Sunday, August 26, 2018

How the Search for the Ultimate Truth Led Me to Yoga

How the Search for the Ultimate Truth Led Me to Yoga

When I was a little kid I always struggled to pay attention at school. I was usually lost in my own thoughts. Driven perhaps by a habit acquired from a past life, there was one particular thought that I use to think about over and over again.

Where do we come from?

I was like a little philosopher, always questioning this reality. "Does it exist when I'm not looking? Does everybody else exists or is it just me? Are we perhaps like tiny particles, part of a larger being, but simply unaware of it?"

I used to contemplate mainly about what I had learned at school, from TV and magazines, regarding the beginning of the universe.

In a way it didn't make sense to me.

Sure, I did understand it, but at the same time I thought it was nonsense. How is it possible that from an incredible tiny, super dense state, with a sort of explosion, the whole universe was created?

What was before it? What triggered its expansion? Why would it change from one state to another?

And from that Big Bang, plus a few billion years, we now have these little beings called humans. Seriously?

On top of that we live in an insignificantly small dust particle floating in a vast universe, building houses, streets, airplanes, and constantly worried about our "big" problems.

"This can't be real," I used to think.

A shift of consciousness


One day while I was in class, as usual not paying attention but rather pondering about all these questions, I felt something unusual. A shift of consciousness, a small change of perception that drastically changed my view of the world around me.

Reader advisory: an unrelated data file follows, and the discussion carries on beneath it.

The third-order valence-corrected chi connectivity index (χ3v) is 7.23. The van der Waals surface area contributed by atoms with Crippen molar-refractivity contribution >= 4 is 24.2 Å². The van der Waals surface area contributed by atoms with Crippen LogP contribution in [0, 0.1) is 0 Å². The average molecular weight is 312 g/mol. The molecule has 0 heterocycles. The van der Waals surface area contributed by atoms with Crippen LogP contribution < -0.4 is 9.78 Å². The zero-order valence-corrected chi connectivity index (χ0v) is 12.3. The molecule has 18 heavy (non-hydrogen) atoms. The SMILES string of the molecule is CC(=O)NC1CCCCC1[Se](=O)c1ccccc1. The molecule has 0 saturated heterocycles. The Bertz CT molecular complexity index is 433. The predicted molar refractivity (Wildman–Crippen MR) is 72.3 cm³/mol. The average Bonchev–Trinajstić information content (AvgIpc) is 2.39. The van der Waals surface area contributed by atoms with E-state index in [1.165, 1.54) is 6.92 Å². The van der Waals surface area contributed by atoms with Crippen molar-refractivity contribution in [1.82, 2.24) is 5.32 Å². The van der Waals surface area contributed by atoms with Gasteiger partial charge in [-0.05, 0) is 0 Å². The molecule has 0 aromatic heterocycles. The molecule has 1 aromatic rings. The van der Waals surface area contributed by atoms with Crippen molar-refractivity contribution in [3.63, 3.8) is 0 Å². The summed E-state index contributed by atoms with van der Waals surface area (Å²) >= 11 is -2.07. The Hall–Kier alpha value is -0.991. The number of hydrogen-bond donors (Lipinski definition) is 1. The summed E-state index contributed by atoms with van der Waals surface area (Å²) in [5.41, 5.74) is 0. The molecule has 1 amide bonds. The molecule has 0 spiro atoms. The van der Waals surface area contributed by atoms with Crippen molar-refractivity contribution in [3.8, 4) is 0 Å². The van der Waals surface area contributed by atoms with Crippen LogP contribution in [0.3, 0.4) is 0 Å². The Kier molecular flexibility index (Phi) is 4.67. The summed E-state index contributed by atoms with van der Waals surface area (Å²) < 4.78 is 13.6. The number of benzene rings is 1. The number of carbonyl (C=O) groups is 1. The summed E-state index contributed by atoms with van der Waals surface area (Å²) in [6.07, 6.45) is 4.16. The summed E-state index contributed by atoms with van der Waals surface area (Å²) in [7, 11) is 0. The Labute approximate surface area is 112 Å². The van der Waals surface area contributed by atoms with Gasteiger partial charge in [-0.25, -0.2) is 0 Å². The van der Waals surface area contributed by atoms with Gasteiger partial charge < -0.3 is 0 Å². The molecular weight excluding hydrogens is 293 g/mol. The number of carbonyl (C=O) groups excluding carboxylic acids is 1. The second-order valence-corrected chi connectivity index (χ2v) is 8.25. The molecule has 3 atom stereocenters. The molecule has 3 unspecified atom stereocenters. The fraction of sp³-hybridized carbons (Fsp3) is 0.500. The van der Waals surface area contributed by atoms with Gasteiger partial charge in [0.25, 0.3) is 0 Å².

But although this was a radical change of perception I didn't give much importance to it. I was about nine years old. Still a kid anyway. I wanted to play with my toys, with my friends or just watch TV.

However in the years to come I had that experience a few more times. Always by accident though, I didn't look for it.

Usually it would happen in the morning's, while I was laying down on my bed. I would for some reason raise my hand towards the ceiling, then look at the back of my hand and wonder, "From the Big Bang to this? What is this?!"

This idea of a limb with five extensions called fingers... as soon as we see it we think "hand." But if you think about its origins, it is completely formless, or like Jill Bolte Taylor says in Stroke of Insight, they look like "primitive claws."

My first teachers


Many years later, when I was about twenty, I found myself walking into a bookstore.

I actually didn't like reading, but for some reason I was always drown to bookstores. I felt the need to walk in and take a look at the books. It was as if something was calling me to do that.

This day, as I was looking at some books, a small book caught my attention. It didn't look special at all from the outside, and I didn't really understood the title. But as I started reading I was amazed.

"This is it!" I thought. It reminded me of the experience that I'd had as a little child. I understood what this book was talking about, but at the same time I didn't understand a thing.